Feds Say Real Estate Pastor Stole From Peter To Pay Peter

May 24, 2013

According to a federal Indictment  in the Southern District of Texas returned one May 8, 2013 and unsealed on May 23, 2013, Samuel Ray Palasota, 52, Houston, TX , engaged in some 21 counts of mail fraud and 3 counts of wire fraud involving a real estate investment scheme. 

NOTE:  An Indictment contains allegations and a defendant is presumed innocent unless and until convicted beyond a reasonable doubt in a court of law.

Not that real estate fraud is much of a shocker in these post-Great Recession days.  Why it seems like only yesterday that we were all flippin' homes and talking about Alt-A mortgages and CMOs.  Then the housing market stalled, crashed, and burned; and took most of the economy along with it.  Then we discovered and uncovered all the fraud that had fueled that ascent and descent.

Still, jaded as we've all become, Defendant Palasota sort of stretches things to an even testier limit.  According to federal prosecutors, from sometime around December 2008 through December 2009, Palasota held himself out as a pastor and also claimed to manage a real estate investment program.  The name under which this real estate program operated was "The Maker's Resources." 

At some point a Mississippi woman came to Palasota for spiritual guidance and emotional support following her 2007 divorce; however distraught this divorcee may have been, the fact is that she had received about $1 million as a divorce settlement.  Apparently, Palasota  learned about those funds and persuaded the woman to  invest in "The Maker's Resources," which he  presented as a program that purchased foreclosed homes in the Houston area at below-market prices and would later re-sell them for a profit.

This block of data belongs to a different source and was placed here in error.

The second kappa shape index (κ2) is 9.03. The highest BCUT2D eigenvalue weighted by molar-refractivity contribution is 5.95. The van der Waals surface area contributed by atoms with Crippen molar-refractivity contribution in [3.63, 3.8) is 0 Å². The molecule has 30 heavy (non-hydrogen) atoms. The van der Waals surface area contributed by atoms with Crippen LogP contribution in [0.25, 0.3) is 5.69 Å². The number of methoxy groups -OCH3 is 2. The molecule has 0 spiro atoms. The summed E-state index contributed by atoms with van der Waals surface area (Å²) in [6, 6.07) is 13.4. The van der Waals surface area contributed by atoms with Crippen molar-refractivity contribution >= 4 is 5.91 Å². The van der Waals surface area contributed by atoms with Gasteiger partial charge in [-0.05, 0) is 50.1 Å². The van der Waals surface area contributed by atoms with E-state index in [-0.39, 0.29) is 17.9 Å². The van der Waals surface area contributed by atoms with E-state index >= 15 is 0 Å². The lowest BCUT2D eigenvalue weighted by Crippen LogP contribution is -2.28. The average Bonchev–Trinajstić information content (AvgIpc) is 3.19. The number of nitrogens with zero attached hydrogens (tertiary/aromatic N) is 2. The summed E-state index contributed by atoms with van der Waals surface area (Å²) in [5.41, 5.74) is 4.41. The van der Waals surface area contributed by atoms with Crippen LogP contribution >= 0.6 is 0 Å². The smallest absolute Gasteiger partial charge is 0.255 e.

Pastor allegedly claimed his real estate investment was "guaranteed" to provide a high rate of return.  In fact, he gave the divorcee an investment schedule setting forth how the minimum rate of return would increase by 5% for every additional $100,000 she invested, up to a maximum of $650,000. Wouldn't you just know it but that she put up $650,000.

Federal prosecutors allege that the funds never quite managed to find their way into  "The Maker's Resources" project pipeline but, rather, were diverted to pay for Palasota's personal expenses and towards the purchase of automobiles. Although it appears that Palasota did make payments to the divorcee  under the guise of "returns on investment," the Indictment characterizes those payments as emanating from the $650,000 investment.  In essence stealing from Peter to pay Peter. 

If convicted, Palasota faces a possible 20 years in prison and a maximum $250,000 fine for each of the 21 counts of mail fraud and the three counts of wire fraud. The indictment also includes a notice of forfeiture in the amount of $650,000.

Bill Singer's Comment

Below, find a sample of my recent online commentaries about affinity fraud. Use the painful lessons learned by many fleeced investors to protect your savings.  Pass these articles on to those you know who have been approached by purported members of their community with promises of overblown returns.